Sakurai: Dual Analogue Control in Kid Icarus: Uprising Was "Technically Impossible"

Stylus aiming speed "is on a whole different level"

Kid Icarus: Uprising enjoyed an excellent critical reception from the majority of the gaming press, though even some of the most positive reviews raised the controls as an issue. We argued that they work well 'with practice' in our Kid Icarus: Uprising review, but it was nevertheless a common concern amongst critics and gamers on community forums.

With that issue following his game around, Masahiro Sakurai has defended the controls in an interview with IGN, addressing the stylus aiming and the fact that dual analogue control wasn't included.

Considering how close to the limit we pushed the 3DS during development, it's a miracle that we were even able to provide support for left-handed controls at the point of completion. Providing support for independent analog control was something that was technically impossible.

I do have my doubts over whether it'd be that easy to provide support. I think any game needs to provide new experiences and stimulating things to discover, but if we provided run-of-the-mill controls for it, that cuts down on the game's potential. If a player used to touchscreen-based aiming played against someone used to right-analog control, the first player would probably dominate. The speed is on a whole different level.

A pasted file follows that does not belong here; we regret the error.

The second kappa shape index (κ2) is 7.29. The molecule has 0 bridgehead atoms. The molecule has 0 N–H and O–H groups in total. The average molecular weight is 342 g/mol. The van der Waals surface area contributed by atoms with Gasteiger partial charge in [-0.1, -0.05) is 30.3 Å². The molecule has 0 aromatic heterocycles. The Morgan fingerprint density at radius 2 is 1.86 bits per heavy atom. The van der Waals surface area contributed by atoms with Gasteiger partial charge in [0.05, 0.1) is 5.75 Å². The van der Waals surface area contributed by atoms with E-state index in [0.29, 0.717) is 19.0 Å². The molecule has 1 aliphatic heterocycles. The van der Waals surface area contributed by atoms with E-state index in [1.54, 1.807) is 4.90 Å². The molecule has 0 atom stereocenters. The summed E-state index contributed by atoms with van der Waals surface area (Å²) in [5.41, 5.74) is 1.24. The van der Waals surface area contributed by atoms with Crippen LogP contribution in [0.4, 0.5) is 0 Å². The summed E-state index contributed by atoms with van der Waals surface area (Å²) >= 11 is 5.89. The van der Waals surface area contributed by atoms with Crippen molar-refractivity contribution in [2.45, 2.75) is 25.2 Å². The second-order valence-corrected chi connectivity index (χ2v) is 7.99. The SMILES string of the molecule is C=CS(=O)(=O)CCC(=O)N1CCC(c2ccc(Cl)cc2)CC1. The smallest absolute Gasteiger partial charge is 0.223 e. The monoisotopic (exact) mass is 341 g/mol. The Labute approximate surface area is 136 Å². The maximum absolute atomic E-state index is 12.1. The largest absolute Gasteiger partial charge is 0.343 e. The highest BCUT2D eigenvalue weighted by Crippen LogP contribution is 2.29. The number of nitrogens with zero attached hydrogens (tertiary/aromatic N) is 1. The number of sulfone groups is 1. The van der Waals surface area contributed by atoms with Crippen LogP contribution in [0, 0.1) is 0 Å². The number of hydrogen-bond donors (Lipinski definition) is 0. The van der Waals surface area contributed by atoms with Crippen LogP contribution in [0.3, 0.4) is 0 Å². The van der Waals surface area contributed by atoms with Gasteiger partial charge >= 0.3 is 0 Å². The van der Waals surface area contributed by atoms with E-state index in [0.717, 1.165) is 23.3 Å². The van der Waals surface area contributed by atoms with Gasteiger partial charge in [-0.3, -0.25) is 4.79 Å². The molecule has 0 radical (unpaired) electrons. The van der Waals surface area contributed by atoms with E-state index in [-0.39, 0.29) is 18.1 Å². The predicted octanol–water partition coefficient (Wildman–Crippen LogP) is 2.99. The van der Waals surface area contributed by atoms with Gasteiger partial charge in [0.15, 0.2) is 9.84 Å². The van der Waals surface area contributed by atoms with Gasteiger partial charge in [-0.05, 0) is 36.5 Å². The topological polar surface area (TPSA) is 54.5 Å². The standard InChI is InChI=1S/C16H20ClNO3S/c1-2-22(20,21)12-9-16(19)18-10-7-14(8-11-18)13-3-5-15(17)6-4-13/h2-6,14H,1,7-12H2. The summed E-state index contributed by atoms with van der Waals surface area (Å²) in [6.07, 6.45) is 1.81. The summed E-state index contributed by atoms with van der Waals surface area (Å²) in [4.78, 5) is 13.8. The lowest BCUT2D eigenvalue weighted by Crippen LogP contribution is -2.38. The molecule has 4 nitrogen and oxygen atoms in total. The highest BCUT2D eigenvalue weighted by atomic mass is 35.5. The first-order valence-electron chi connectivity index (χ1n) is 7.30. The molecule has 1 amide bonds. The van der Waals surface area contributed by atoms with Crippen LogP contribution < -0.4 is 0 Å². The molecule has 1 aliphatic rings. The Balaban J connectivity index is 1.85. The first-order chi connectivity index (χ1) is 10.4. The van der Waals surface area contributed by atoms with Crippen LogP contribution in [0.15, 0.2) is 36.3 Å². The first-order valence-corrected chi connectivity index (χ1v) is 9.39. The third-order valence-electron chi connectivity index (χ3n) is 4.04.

If there are players who say that it makes their hand tired, that's because you're applying too much force. Try to relax and work on building a rhythm to your control. Place the pen in the middle of the touchscreen; when you're flicking it, take the pen off the screen as you're sweeping with it, and stop right there. That's the basic idea.

Sakurai clearly feels that issues with the controls are down to gamers or critics not embracing the way the title is supposed to be played. He cited a similar reaction to the original Super Smash Bros. on Nintendo 64.

Smash Bros. led to similar misunderstandings when it first came out. Some people, including within the company, commented that they couldn't imagine a worse game. The project was really saved by the fact that people "got" how to play it after it was released. If we had just listened to the complaints and instituted health gauges or command-based special moves, I don't think we would have invented a new style of play that way. The controls here really aren't that difficult, either, so I'm hoping that people will be able to get used to them.

What do you think of the Kid Icarus: Uprising controls? Have you got used to them? Do you agree or disagree with Sakurai that they're the best option for this title?

[via uk.ds.ign.com]

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